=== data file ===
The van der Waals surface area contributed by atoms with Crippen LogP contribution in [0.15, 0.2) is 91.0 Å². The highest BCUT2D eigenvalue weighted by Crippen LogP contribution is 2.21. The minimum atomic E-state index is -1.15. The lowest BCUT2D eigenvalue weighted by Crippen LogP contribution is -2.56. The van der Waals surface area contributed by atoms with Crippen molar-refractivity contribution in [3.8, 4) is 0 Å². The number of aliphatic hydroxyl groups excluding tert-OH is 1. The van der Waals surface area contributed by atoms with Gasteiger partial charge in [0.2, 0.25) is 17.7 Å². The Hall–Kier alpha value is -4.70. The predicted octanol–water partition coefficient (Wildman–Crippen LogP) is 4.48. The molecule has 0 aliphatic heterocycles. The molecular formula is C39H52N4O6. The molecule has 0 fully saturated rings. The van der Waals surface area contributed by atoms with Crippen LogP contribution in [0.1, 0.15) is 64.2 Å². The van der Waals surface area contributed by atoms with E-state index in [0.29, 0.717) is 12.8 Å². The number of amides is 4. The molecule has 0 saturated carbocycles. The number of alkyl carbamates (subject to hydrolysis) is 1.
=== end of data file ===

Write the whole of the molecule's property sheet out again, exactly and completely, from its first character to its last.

The van der Waals surface area contributed by atoms with Crippen LogP contribution in [0.15, 0.2) is 91.0 Å². The highest BCUT2D eigenvalue weighted by Crippen LogP contribution is 2.21. The minimum atomic E-state index is -1.15. The lowest BCUT2D eigenvalue weighted by Crippen LogP contribution is -2.56. The van der Waals surface area contributed by atoms with Crippen molar-refractivity contribution in [3.8, 4) is 0 Å². The number of aliphatic hydroxyl groups excluding tert-OH is 1. The van der Waals surface area contributed by atoms with Gasteiger partial charge in [0.2, 0.25) is 17.7 Å². The Hall–Kier alpha value is -4.70. The predicted octanol–water partition coefficient (Wildman–Crippen LogP) is 4.48. The molecule has 0 aliphatic heterocycles. The molecular formula is C39H52N4O6. The molecule has 0 fully saturated rings. The van der Waals surface area contributed by atoms with Crippen LogP contribution in [0.1, 0.15) is 64.2 Å². The van der Waals surface area contributed by atoms with E-state index in [0.29, 0.717) is 12.8 Å². The number of amides is 4. The molecule has 0 saturated carbocycles. The number of alkyl carbamates (subject to hydrolysis) is 1.